The world is facing new threats from escalating oil prices, turmoil in the Middle East, higher inflation in China and Europe’s debt, but the troubles should not be severe enough to derail recovery from the worst global recession since World War II, the International Monetary Fund said on Monday.
The IMF projects industrial countries will grow 2.4 per cent while developing countries, a group that includes China, will grow more than twice as fast at 6.5 per cent.
The IMF’s new growth forecast was prepared for spring meetings of the 185-nation IMF and its sister lending agency, the World Bank.
Before those discussions on Saturday, finance ministers and central bank presidents of the Group of 20 major industrial and developing nations will hold closed-door talks on Friday.
The talks are expected to be dominated by discussions about how to provide economic support in response to the political turmoil in the Middle East and North Africa.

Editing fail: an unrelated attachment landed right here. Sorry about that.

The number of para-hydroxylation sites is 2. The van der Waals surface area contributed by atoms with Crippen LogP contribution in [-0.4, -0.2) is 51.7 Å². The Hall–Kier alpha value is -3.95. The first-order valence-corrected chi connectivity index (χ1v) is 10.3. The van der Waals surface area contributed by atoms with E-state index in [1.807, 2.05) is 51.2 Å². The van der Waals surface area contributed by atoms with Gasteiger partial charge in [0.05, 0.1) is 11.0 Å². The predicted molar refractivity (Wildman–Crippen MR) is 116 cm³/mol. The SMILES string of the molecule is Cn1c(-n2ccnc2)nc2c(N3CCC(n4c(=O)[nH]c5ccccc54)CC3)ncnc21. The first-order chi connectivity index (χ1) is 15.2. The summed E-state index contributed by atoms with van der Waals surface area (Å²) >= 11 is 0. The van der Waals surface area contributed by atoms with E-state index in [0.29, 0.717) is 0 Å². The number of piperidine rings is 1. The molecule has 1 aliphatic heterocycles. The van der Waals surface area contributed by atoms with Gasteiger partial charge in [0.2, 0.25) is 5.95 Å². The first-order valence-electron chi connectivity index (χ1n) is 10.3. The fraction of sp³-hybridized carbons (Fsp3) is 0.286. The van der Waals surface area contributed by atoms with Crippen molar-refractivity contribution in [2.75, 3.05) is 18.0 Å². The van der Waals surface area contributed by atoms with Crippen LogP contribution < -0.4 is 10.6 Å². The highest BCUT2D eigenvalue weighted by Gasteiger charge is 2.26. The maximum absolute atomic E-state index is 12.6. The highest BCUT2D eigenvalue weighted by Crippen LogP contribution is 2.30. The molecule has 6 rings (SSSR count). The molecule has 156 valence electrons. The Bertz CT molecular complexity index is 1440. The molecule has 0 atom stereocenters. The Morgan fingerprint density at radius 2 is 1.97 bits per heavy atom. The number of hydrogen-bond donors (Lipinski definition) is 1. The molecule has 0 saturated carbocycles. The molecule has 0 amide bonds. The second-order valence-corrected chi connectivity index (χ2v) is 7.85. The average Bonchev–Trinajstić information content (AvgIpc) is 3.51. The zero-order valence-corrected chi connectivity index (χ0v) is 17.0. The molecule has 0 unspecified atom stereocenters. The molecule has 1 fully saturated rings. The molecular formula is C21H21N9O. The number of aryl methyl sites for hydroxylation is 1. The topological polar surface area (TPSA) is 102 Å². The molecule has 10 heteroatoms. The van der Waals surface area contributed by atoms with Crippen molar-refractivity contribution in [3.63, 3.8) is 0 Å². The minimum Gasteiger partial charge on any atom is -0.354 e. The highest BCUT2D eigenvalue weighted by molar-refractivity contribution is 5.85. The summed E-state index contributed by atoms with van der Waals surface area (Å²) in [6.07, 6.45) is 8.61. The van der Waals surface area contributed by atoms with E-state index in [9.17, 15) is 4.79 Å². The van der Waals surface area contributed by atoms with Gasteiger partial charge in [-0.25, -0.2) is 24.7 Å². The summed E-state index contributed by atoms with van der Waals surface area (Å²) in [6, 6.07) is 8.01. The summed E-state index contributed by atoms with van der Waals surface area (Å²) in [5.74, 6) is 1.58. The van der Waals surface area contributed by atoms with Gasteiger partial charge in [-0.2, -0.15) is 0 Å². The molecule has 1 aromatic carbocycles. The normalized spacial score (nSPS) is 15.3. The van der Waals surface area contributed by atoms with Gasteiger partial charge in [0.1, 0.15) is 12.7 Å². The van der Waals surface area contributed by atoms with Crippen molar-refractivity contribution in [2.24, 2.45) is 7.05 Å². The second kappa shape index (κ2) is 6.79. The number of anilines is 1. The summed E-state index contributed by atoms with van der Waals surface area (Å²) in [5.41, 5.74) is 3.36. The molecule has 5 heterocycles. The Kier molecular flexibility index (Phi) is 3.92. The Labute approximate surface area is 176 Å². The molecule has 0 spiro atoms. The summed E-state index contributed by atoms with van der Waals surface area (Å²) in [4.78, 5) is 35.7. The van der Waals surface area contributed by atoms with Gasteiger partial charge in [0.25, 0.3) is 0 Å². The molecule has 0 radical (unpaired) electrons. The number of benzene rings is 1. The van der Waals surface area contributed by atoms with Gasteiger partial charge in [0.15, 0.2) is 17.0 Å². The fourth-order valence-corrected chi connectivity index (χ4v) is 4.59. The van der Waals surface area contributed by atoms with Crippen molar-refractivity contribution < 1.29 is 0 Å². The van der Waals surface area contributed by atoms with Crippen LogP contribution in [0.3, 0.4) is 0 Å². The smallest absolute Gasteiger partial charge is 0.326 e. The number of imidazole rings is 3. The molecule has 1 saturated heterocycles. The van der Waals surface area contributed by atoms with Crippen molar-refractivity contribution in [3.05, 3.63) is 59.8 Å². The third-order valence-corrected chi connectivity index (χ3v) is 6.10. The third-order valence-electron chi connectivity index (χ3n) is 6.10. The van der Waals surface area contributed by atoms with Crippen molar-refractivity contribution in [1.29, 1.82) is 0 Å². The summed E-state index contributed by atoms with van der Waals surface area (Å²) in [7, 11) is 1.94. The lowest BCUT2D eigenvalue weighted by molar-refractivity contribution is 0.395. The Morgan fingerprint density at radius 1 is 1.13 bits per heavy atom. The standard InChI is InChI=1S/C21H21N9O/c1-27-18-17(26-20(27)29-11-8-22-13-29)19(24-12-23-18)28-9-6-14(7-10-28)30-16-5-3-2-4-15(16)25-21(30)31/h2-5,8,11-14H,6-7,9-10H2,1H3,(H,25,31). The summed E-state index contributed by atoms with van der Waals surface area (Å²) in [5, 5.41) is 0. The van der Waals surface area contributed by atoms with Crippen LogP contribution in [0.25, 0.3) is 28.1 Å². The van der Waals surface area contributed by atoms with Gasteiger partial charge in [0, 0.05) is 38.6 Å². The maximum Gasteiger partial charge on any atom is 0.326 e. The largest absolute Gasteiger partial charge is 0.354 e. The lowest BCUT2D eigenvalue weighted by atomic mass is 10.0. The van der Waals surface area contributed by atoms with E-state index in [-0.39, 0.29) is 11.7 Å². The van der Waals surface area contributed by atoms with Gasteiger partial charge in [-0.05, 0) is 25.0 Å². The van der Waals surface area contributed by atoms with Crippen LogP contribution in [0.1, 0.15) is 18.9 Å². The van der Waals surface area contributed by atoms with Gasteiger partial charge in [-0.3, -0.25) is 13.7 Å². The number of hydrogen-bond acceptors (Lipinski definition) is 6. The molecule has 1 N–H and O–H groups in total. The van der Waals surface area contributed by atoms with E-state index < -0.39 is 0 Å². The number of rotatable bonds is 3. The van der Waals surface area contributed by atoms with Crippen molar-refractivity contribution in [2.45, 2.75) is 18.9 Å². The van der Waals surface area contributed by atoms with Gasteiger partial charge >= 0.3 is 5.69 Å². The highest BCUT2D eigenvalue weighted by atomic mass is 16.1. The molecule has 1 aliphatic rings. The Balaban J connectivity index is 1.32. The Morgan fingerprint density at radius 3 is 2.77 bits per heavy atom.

The finance officials will try to assess how big a threat the rise in energy and food prices will be and also what they can do collectively in response to the political turmoil in the Middle East and North Africa.
Economic growth in the 17 nations that use the euro including Slovakia, Germany, France and Italy was projected to be 1.6 per cent this year and 1.8 per cent next year, an anemic recovery that reflects continued worries that debt problems in Greece, Ireland and Portugal will spread to others.